Terri Cohn, San Fransisco based writer, curator, art historian whom I met while at Vermont Studio Center, has been writing about her experiences there and just posted part one of a two part online exhibition of art and writings by VSC June residents, and my work is included. Check it out.
What will the future hold for Somerville? We're trying to figure that out, and we need your help!
"The history of Somerville, 2010-2100" is an art project that explores what the future might be like. If you'd like to participate, please let us know any of the following:
1. What do you think (or hope, or fear) you will personally be doing in the future? And when you think it will happen by? (Will you buy a condo in Union Square in 2043? Will you have twins in 2011? Will your unborn child become a famous pianist in 2074?)
2. What you think (or hope, or fear) Somerville will be like in the future? (Will there be hi-rise apartment buildings in Davis Square? Will the plague strike? Will your neighborhood be gentrified? When?) Tell us a story! Draw us a picture! Make us a map! All participants will receive full credit for their images, concepts, stories, and data; they will also receive a copy of the illustrated timeline that we will produce.
We can be reached at email@example.com , and our website is here . We hope to hear from you!
All information received by June 30, 2009 will be included in our presentation at Davis Square's Artbeat Festival in July 2009. This presentation will include a lecture; a Future Information table; and an illustrated timeline that you can take home with you.
All information received by December 31, 2009 will be available for all to see on our website.
This project is organized by Tim Devin, and is sponsored in part by the Somerville Arts Council. Click here to see our Facebook group page.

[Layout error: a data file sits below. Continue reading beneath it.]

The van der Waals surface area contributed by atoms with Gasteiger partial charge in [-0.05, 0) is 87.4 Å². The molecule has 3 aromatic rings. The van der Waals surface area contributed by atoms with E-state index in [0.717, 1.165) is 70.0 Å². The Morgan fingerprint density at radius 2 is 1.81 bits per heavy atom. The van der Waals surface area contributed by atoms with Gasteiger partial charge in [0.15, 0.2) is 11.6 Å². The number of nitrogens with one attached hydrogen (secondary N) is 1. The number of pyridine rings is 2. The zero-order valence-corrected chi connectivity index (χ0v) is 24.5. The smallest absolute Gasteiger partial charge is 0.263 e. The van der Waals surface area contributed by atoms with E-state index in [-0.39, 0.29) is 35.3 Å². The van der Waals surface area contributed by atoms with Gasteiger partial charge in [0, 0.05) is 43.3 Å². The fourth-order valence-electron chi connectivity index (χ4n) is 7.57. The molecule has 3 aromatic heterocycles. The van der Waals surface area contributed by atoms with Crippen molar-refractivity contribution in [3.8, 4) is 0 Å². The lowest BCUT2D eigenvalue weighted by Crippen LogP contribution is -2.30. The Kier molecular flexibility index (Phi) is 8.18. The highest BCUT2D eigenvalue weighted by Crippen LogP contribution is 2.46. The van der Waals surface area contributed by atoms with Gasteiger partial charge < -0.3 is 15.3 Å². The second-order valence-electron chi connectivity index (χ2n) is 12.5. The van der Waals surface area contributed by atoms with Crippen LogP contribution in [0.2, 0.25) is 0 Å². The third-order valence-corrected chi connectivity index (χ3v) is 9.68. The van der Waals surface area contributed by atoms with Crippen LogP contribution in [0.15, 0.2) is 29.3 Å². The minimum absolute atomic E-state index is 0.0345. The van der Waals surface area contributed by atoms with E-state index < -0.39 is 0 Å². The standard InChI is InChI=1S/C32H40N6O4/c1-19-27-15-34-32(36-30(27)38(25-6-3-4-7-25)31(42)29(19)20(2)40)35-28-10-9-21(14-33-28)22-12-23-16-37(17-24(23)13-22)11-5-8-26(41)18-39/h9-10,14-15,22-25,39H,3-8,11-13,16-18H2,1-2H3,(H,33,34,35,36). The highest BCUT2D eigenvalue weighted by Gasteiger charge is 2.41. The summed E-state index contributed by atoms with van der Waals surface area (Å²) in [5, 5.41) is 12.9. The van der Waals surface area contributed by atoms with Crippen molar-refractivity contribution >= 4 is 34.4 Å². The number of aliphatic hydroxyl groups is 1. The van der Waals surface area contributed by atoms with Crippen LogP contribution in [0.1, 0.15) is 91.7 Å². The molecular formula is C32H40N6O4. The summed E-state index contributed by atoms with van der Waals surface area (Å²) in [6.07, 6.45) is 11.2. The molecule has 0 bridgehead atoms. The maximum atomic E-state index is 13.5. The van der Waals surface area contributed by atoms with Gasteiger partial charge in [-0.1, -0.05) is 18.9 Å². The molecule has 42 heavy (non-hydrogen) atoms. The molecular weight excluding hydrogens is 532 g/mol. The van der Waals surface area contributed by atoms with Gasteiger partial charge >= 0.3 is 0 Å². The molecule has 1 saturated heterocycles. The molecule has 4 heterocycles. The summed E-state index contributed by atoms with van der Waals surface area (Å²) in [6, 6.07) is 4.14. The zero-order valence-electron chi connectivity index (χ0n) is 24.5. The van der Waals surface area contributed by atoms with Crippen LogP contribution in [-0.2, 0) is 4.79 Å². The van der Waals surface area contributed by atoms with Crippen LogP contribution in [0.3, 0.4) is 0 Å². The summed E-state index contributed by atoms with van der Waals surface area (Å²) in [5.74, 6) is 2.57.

"The international Standard paper sizes, called the A series, is based on a golden rectangle, the divine proportion. It is extremely handsome and practical as well. It is adopted by many countries around the world and is based on the German DIN metric Standards. The United States uses a basic letter size (8 1/2 x 11”) of ugly proportions, and results in complete chaos with an endless amount of paper sizes. It is a by-product of the culture of free enterprise, competition and waste. Just another example of the misinterpretations of freedom."
The past few days I've been thinking about all the social injustice in the world, upset and disappointed by colonialism, imperialism, etc... and looking hopeful for the inauguration of Obama and all that it means for our country... and today Sinead O'Connor's cover of Bob Marley's War came up on my iPod. It seems very apropos.
Lots of stuff been going on out here these days: got laid off, hunted for job, did alotta art work, made portfolios like crazy, got new job, holidays hit.. etc.
Short story is... the Blog has been on a little hiatus. I will get back into posting again.. with this! Also, hope to make some new Rise Industries things happen in early 2009.
As far as that goes, member Tim has been feverishly making his excellent art-zine "I Left This Here For You To Read", and has brought me on a bit to help out and edit some issues. His first ones are done, and he just sent some my way to distribute in Los Angeles. I suggest you get involved, as that is the best way to actually get your hands on one! The project is really great, and has been getting some press already. He has blogged about it here in his own posts, so I will let those fill you in. Or go to the website for it.
"We were thinking last night Obama's electoral college margin of victory was looking pretty impressive, and given the last couple of elections it is obviously is. But I found this site that shows all the presidential electoral returns in our country's history, and really Obama's margin probably doesn't even rank in the top third (I didn't do the math). You only have to go back to Reagan v Mondale to find near unimaginable dominance, a 525 to 13 walloping! The biggest margin of victory I found, though, goes to FDR in 1936 over Alfred Landon (You remember him right? With the beard? And the thing?) 523 to 8 (remember Alaska and Hawaii's 7 votes weren't available as they were just territories then)! Jefferson also had a landslide victory back in the day (1804), as well as an electoral tie (1800) with Aaron Burr! Cool stuff.